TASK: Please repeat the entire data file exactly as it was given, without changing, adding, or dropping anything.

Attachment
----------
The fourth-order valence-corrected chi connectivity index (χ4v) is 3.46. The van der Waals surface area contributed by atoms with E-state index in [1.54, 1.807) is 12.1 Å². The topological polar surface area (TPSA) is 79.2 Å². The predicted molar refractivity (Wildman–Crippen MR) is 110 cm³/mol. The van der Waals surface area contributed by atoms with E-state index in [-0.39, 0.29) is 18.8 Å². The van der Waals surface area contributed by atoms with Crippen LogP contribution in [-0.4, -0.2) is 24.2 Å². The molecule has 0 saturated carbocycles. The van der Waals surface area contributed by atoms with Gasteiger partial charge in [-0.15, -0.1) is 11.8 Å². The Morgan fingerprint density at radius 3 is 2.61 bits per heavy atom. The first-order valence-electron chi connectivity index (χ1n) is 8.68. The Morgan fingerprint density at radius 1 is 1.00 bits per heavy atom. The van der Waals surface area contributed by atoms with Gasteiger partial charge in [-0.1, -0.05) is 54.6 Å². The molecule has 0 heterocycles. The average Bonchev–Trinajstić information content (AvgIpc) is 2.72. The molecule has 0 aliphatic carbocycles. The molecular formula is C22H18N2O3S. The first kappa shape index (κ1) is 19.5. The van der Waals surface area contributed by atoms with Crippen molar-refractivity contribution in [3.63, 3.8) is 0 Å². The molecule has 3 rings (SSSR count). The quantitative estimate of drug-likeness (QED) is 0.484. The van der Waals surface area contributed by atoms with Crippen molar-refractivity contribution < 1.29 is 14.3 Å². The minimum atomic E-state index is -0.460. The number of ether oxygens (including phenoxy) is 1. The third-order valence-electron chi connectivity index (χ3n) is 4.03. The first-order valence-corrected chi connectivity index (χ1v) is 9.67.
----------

The fourth-order valence-corrected chi connectivity index (χ4v) is 3.46. The van der Waals surface area contributed by atoms with E-state index in [1.54, 1.807) is 12.1 Å². The topological polar surface area (TPSA) is 79.2 Å². The predicted molar refractivity (Wildman–Crippen MR) is 110 cm³/mol. The van der Waals surface area contributed by atoms with E-state index in [-0.39, 0.29) is 18.8 Å². The van der Waals surface area contributed by atoms with Crippen LogP contribution in [-0.4, -0.2) is 24.2 Å². The molecule has 0 saturated carbocycles. The van der Waals surface area contributed by atoms with Gasteiger partial charge in [-0.15, -0.1) is 11.8 Å². The Morgan fingerprint density at radius 3 is 2.61 bits per heavy atom. The first-order valence-electron chi connectivity index (χ1n) is 8.68. The Morgan fingerprint density at radius 1 is 1.00 bits per heavy atom. The van der Waals surface area contributed by atoms with Gasteiger partial charge in [-0.1, -0.05) is 54.6 Å². The molecule has 0 heterocycles. The average Bonchev–Trinajstić information content (AvgIpc) is 2.72. The molecule has 0 aliphatic carbocycles. The molecular formula is C22H18N2O3S. The first kappa shape index (κ1) is 19.5. The van der Waals surface area contributed by atoms with Crippen molar-refractivity contribution in [3.63, 3.8) is 0 Å². The molecule has 3 rings (SSSR count). The quantitative estimate of drug-likeness (QED) is 0.484. The van der Waals surface area contributed by atoms with Crippen molar-refractivity contribution < 1.29 is 14.3 Å². The minimum atomic E-state index is -0.460. The number of ether oxygens (including phenoxy) is 1. The third-order valence-electron chi connectivity index (χ3n) is 4.03. The first-order valence-corrected chi connectivity index (χ1v) is 9.67.